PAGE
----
In estate planning, a lot of attorneys encourage their clients to get a living trust. A living trust is an arrangement where most of your property is owned by a trust and is controlled by a person called the trustee according to the terms of the trust. Typically you act as the trustee and the terms of the trust are that the property owned by the trust be used however you want. While you are alive the property controlled by the trust is typically used for your benefit and you control it however you want.
Why Get a Living Trust?
There are three main benefits of a living trust. These are 1) it skips probate saving you time and money; 2) it’s private; and 3) you can do some things with a trust that you cannot do with a will alone.
1. Skipping Probate
The main benefit of a living trust is that you limit the probate process. (The probate process is a court process where any of your property is passed out according to your will or the state intestate statute.) Typically to complete probate takes at least three to four months and includes court costs including filing fees, as well as any other attorney costs which adds up to at least $2,000-$3,000. However, the probate court does not control property in a trust and so any property in the trust may be transferred quickly and skip the probate process entirely saving you both time and money associated with probate.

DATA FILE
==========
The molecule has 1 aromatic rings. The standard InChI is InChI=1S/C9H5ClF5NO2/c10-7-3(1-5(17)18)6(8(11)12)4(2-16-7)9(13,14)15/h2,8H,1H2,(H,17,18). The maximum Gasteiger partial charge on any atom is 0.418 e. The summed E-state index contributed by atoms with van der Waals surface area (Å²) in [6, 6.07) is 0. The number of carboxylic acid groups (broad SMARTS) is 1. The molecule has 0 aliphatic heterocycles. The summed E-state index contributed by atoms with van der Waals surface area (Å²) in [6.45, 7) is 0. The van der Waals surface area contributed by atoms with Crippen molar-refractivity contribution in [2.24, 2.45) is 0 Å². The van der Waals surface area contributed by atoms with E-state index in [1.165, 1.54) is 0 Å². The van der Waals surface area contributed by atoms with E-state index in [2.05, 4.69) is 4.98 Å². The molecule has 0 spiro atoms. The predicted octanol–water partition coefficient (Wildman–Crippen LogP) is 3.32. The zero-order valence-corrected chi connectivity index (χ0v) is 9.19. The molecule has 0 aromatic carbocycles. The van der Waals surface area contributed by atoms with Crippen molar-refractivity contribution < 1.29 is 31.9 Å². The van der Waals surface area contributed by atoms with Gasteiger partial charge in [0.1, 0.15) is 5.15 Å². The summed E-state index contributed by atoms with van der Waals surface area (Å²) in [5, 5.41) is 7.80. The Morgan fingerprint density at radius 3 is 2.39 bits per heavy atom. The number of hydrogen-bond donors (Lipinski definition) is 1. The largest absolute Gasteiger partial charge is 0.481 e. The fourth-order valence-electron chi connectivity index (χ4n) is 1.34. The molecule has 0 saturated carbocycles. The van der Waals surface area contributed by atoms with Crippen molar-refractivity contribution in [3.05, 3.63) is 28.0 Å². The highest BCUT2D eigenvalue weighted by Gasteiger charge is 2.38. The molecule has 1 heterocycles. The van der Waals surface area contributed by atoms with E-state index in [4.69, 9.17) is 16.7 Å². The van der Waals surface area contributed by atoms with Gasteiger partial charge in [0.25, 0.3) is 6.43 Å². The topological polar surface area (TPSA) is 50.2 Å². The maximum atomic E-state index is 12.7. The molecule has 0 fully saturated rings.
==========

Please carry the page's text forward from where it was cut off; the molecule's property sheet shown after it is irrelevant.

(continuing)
The second reason to get a living trust is that it is private. The probate process is completed in open court and so anyone who wants can find out information about your estate. By using a living trust, you can keep the whole process private.
In the world of estate planning it is pretty common to have clients who want to impose some sort of condition on a child receiving anything. Or they want to set aside money for a child to use for college. Or with larger estates there are tax consequences to passing down larger assets with just a will that are more easily avoided with a trust. Sometimes, courts will refuse to enforce these conditions in a will; or most of the time, it is simply easier to handle these issues in a trust instead of a will.
Should I Get a Living Trust?
The answer to the question if you should get a living trust is that it depends on your situation. I had a law school professor who felt like they were frequently unnecessary and attorneys usually just pushed them on clients so that they could charge a few extra bucks. I had a supervisor at another job who had been practicing for years that felt as if wills barely did anything and would always tell his clients that because of the different reasons outlined above. I haven’t typically recommended them to clients until they have purchased their own home. At the end of the day, it’s up to you and your circumstance to determine if a living trust is a good fit for you. Then even if you get a living trust, you will still want other estate planning documents.
For questions about living trusts and other legal issues contact our office to set up a free consultation.